Banking on the Hard Sell: Low Wages and Aggressive Sales Metrics Put Bank Workers and Customers at Risk

Executive Summary

In the aftermath of the Great Recession, regulators reined in damaging bank practices like those concerning mortgages and launched investigations of others such as overdraft fees. These new rules diminished the income streams from these practices. However, big banks continue to implement practices and policies that hurt customers and boost profits. Among these lucrative practices is the use of aggressive sales metrics and incentives programs to encourage front-line workers to push multiple banking “solutions,” or products, on often unwitting customers. As each product comes with its own set of rules and fees, customers’ financial standing can be damaged and their credit rating destroyed, and they can spend years paying for products they didn’t really need. At the same time, workers laboring under these onerous quota systems experience hostile work conditions, excessive stress, and uncertain incomes that make caring for themselves and their families nearly impossible.

Banking on the Hard Sell incorporates information gleaned from class action lawsuits, landscape literature on banking practices, and interviews with dozens of workers employed by numerous banks in many positions to investigate the dangers of aggressive sales metrics to customers and workers alike. We find that workers suffer harassment and threats in order to make ever-changing over-aggressive quotas, and that low base wages mean they need to put their own financial interests above those of the customers. We note that at least one large U.S. bank, Amalgamated, does not use these types of quotas and that in other countries, agreements between bank workers and their employers ensure decent quality jobs and banking practices that put the customer first.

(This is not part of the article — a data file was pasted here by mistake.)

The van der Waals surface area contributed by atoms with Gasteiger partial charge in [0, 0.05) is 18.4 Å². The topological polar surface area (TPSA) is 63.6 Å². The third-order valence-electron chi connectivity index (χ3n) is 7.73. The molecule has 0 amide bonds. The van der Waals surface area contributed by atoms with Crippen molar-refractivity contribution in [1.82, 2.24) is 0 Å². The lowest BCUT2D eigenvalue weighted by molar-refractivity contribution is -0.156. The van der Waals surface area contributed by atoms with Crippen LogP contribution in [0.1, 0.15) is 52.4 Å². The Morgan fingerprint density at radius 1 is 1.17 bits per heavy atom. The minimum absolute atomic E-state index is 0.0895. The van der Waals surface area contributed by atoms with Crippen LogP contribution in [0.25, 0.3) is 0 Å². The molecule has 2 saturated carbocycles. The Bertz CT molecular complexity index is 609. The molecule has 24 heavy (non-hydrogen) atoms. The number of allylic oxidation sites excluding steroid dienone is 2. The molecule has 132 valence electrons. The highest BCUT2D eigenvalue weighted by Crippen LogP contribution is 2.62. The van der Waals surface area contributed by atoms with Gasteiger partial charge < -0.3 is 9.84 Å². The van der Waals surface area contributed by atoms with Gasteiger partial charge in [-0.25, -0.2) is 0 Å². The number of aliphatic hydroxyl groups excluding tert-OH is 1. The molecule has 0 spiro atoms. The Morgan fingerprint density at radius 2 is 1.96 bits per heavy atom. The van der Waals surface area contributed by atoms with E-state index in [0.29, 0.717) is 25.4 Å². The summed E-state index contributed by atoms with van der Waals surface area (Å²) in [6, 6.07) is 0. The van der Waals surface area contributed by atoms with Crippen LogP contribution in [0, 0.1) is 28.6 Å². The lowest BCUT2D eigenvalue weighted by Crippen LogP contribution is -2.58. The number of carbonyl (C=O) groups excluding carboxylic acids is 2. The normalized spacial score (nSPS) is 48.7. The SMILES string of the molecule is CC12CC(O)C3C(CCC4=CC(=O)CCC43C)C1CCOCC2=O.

Key Findings

  • Even six years after launching new consumer protections, the number of complaints to the federal Consumer Financial Protection Bureau (CFPB) concerning “Bank Account or Services” and “Debt Collection” continue to rise.
  • Fees and service charges on deposit accounts, credit cards, and other products accounted for more than a quarter of revenues at one big bank, Wells Fargo, while “Commission and Incentive Compensation” expenses totaled only half of that windfall, meaning that the employees who sell the products that bring in millions of dollars for their employer reap less than half the reward, with the banks pocketing the rest.
  • Workers speak out:
    • A Maryland SunTrust worker says that “the goals are constantly shifting. If you don’t hit your goal, it goes up 5 percent. If you do hit your goal, it goes up 10-15 percent.”
    • A California teller recalled, “God forbid you went home without solutions. You could be subjected to ridicule for not meeting goals.”
    • Several workers note that managers would look the other way when documentation verifying identity was lacking or when forms were turned in signed but not filled in.
    • Another worker with experience at both SunTrust and Bank of America recalled, “Managers really pushed me to ignore it when consumers say no.”
    • One Minnesota U.S. Bank collections worker said, “There was a constant battle of how you do right for the customer without sacrificing, you know, not paying a light bill or having shoes for the kids going back to school. You can’t make that sacrifice.”
  • Banks in other countries—often the same banks that operate in the United States—work with bank workers to establish codes of conduct regarding sales quotas that ensure business success while still protecting customers and ensuring decent working conditions.

Related to

About the Author

Anastasia Christman

Areas of expertise:
  • Climate Justice,
  • Policy Analysis,
  • Procurement Policy,
  • Research,
  • Worker Organizing